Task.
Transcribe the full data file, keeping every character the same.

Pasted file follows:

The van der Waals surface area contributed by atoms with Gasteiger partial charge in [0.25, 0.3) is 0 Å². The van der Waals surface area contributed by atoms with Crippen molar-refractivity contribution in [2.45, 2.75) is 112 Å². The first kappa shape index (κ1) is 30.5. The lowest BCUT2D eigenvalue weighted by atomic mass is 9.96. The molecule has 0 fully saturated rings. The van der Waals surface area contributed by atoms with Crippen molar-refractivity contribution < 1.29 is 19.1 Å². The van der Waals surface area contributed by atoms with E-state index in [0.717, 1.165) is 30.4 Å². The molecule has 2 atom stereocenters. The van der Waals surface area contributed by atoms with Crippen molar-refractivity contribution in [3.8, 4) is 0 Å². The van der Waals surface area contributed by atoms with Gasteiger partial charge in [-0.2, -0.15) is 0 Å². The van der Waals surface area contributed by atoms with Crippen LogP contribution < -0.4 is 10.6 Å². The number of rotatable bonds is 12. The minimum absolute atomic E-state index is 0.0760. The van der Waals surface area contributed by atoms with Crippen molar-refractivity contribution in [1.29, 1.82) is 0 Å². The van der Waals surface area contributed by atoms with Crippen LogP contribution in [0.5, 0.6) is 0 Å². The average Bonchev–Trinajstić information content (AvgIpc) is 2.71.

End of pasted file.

The van der Waals surface area contributed by atoms with Gasteiger partial charge in [0.25, 0.3) is 0 Å². The van der Waals surface area contributed by atoms with Crippen molar-refractivity contribution in [2.45, 2.75) is 112 Å². The first kappa shape index (κ1) is 30.5. The lowest BCUT2D eigenvalue weighted by atomic mass is 9.96. The molecule has 0 fully saturated rings. The van der Waals surface area contributed by atoms with Crippen molar-refractivity contribution < 1.29 is 19.1 Å². The van der Waals surface area contributed by atoms with E-state index in [0.717, 1.165) is 30.4 Å². The molecule has 2 atom stereocenters. The van der Waals surface area contributed by atoms with Crippen molar-refractivity contribution in [3.8, 4) is 0 Å². The van der Waals surface area contributed by atoms with Gasteiger partial charge in [-0.2, -0.15) is 0 Å². The van der Waals surface area contributed by atoms with Crippen LogP contribution < -0.4 is 10.6 Å². The number of rotatable bonds is 12. The minimum absolute atomic E-state index is 0.0760. The van der Waals surface area contributed by atoms with Crippen molar-refractivity contribution in [1.29, 1.82) is 0 Å². The van der Waals surface area contributed by atoms with Crippen LogP contribution in [0.5, 0.6) is 0 Å². The average Bonchev–Trinajstić information content (AvgIpc) is 2.71.